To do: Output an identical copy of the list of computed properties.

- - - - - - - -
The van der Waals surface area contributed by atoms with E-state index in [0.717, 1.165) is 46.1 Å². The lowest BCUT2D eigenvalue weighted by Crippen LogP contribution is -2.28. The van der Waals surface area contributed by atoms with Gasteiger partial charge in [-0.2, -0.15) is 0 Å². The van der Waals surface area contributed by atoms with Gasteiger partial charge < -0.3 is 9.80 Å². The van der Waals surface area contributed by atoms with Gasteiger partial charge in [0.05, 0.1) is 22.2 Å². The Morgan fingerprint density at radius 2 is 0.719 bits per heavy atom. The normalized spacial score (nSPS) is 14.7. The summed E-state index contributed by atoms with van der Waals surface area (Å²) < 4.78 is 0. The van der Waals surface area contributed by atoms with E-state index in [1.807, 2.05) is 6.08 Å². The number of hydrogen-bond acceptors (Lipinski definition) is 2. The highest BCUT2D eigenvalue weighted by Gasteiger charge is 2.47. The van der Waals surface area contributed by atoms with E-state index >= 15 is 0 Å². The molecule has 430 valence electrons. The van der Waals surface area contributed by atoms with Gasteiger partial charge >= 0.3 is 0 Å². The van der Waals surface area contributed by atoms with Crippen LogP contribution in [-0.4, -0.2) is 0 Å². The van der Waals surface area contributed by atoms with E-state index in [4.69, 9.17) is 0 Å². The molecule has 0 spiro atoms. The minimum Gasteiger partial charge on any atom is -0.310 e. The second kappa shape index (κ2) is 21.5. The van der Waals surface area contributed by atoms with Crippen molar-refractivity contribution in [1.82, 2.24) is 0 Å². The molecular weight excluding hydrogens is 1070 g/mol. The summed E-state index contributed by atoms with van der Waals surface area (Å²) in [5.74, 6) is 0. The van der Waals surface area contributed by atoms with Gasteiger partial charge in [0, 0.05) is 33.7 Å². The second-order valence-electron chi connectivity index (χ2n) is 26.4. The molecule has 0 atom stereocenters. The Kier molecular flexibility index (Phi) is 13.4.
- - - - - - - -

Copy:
The van der Waals surface area contributed by atoms with E-state index in [0.717, 1.165) is 46.1 Å². The lowest BCUT2D eigenvalue weighted by Crippen LogP contribution is -2.28. The van der Waals surface area contributed by atoms with Gasteiger partial charge in [-0.2, -0.15) is 0 Å². The van der Waals surface area contributed by atoms with Gasteiger partial charge < -0.3 is 9.80 Å². The van der Waals surface area contributed by atoms with Gasteiger partial charge in [0.05, 0.1) is 22.2 Å². The Morgan fingerprint density at radius 2 is 0.719 bits per heavy atom. The normalized spacial score (nSPS) is 14.7. The summed E-state index contributed by atoms with van der Waals surface area (Å²) < 4.78 is 0. The van der Waals surface area contributed by atoms with E-state index in [1.807, 2.05) is 6.08 Å². The number of hydrogen-bond acceptors (Lipinski definition) is 2. The highest BCUT2D eigenvalue weighted by Gasteiger charge is 2.47. The van der Waals surface area contributed by atoms with E-state index >= 15 is 0 Å². The molecule has 430 valence electrons. The van der Waals surface area contributed by atoms with Gasteiger partial charge >= 0.3 is 0 Å². The van der Waals surface area contributed by atoms with Crippen LogP contribution in [-0.4, -0.2) is 0 Å². The van der Waals surface area contributed by atoms with E-state index in [4.69, 9.17) is 0 Å². The molecule has 0 spiro atoms. The minimum Gasteiger partial charge on any atom is -0.310 e. The second kappa shape index (κ2) is 21.5. The van der Waals surface area contributed by atoms with Crippen molar-refractivity contribution in [1.82, 2.24) is 0 Å². The molecular weight excluding hydrogens is 1070 g/mol. The summed E-state index contributed by atoms with van der Waals surface area (Å²) in [5.74, 6) is 0. The van der Waals surface area contributed by atoms with Gasteiger partial charge in [0, 0.05) is 33.7 Å². The second-order valence-electron chi connectivity index (χ2n) is 26.4. The molecule has 0 atom stereocenters. The Kier molecular flexibility index (Phi) is 13.4.